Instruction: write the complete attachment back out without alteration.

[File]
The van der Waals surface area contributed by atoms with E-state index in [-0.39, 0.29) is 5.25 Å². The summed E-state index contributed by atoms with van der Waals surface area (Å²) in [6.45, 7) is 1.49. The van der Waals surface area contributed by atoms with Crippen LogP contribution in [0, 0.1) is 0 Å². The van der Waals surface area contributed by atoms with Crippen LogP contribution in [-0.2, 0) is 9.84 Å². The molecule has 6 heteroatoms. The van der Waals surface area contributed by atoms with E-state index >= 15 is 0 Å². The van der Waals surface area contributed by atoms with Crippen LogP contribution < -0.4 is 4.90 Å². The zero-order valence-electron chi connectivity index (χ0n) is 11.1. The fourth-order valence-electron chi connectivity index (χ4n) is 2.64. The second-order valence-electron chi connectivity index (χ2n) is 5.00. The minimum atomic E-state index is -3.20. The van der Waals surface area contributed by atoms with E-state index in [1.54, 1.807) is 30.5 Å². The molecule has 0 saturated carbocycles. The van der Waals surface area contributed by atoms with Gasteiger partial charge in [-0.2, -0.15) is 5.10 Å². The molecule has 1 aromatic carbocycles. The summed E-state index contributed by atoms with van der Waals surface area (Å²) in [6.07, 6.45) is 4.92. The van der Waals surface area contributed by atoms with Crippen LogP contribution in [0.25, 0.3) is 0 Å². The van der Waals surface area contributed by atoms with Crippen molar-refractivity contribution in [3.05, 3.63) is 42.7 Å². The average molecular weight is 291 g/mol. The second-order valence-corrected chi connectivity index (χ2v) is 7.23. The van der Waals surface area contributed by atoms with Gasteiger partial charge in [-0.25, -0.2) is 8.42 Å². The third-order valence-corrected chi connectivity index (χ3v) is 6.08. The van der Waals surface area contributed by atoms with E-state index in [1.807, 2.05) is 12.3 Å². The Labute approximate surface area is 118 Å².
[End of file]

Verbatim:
The van der Waals surface area contributed by atoms with E-state index in [-0.39, 0.29) is 5.25 Å². The summed E-state index contributed by atoms with van der Waals surface area (Å²) in [6.45, 7) is 1.49. The van der Waals surface area contributed by atoms with Crippen LogP contribution in [0, 0.1) is 0 Å². The van der Waals surface area contributed by atoms with Crippen LogP contribution in [-0.2, 0) is 9.84 Å². The molecule has 6 heteroatoms. The van der Waals surface area contributed by atoms with E-state index >= 15 is 0 Å². The van der Waals surface area contributed by atoms with Crippen LogP contribution < -0.4 is 4.90 Å². The zero-order valence-electron chi connectivity index (χ0n) is 11.1. The fourth-order valence-electron chi connectivity index (χ4n) is 2.64. The second-order valence-electron chi connectivity index (χ2n) is 5.00. The minimum atomic E-state index is -3.20. The van der Waals surface area contributed by atoms with E-state index in [1.54, 1.807) is 30.5 Å². The molecule has 0 saturated carbocycles. The van der Waals surface area contributed by atoms with Gasteiger partial charge in [-0.2, -0.15) is 5.10 Å². The molecule has 1 aromatic carbocycles. The summed E-state index contributed by atoms with van der Waals surface area (Å²) in [6.07, 6.45) is 4.92. The van der Waals surface area contributed by atoms with Crippen LogP contribution in [0.25, 0.3) is 0 Å². The van der Waals surface area contributed by atoms with Crippen molar-refractivity contribution in [3.05, 3.63) is 42.7 Å². The average molecular weight is 291 g/mol. The second-order valence-corrected chi connectivity index (χ2v) is 7.23. The van der Waals surface area contributed by atoms with Gasteiger partial charge in [-0.25, -0.2) is 8.42 Å². The third-order valence-corrected chi connectivity index (χ3v) is 6.08. The van der Waals surface area contributed by atoms with E-state index in [1.807, 2.05) is 12.3 Å². The Labute approximate surface area is 118 Å².